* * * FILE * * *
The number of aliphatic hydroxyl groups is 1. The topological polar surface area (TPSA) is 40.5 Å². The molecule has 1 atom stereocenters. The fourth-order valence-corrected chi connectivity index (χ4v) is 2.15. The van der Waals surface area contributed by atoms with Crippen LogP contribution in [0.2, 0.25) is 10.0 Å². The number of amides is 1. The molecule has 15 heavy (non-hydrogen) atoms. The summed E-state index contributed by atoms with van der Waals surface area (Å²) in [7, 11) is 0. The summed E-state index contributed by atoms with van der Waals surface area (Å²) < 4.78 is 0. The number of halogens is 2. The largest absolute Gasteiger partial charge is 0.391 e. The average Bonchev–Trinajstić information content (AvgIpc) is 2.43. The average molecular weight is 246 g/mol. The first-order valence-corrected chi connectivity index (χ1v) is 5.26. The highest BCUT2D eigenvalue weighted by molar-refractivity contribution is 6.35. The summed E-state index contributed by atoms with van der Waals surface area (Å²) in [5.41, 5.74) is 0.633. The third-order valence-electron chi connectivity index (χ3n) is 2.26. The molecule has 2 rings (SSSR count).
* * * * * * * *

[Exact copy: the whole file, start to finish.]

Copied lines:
The number of aliphatic hydroxyl groups is 1. The topological polar surface area (TPSA) is 40.5 Å². The molecule has 1 atom stereocenters. The fourth-order valence-corrected chi connectivity index (χ4v) is 2.15. The van der Waals surface area contributed by atoms with Crippen LogP contribution in [0.2, 0.25) is 10.0 Å². The number of amides is 1. The molecule has 15 heavy (non-hydrogen) atoms. The summed E-state index contributed by atoms with van der Waals surface area (Å²) in [7, 11) is 0. The summed E-state index contributed by atoms with van der Waals surface area (Å²) < 4.78 is 0. The number of halogens is 2. The largest absolute Gasteiger partial charge is 0.391 e. The average Bonchev–Trinajstić information content (AvgIpc) is 2.43. The average molecular weight is 246 g/mol. The first-order valence-corrected chi connectivity index (χ1v) is 5.26. The highest BCUT2D eigenvalue weighted by molar-refractivity contribution is 6.35. The summed E-state index contributed by atoms with van der Waals surface area (Å²) in [5.41, 5.74) is 0.633. The third-order valence-electron chi connectivity index (χ3n) is 2.26. The molecule has 2 rings (SSSR count).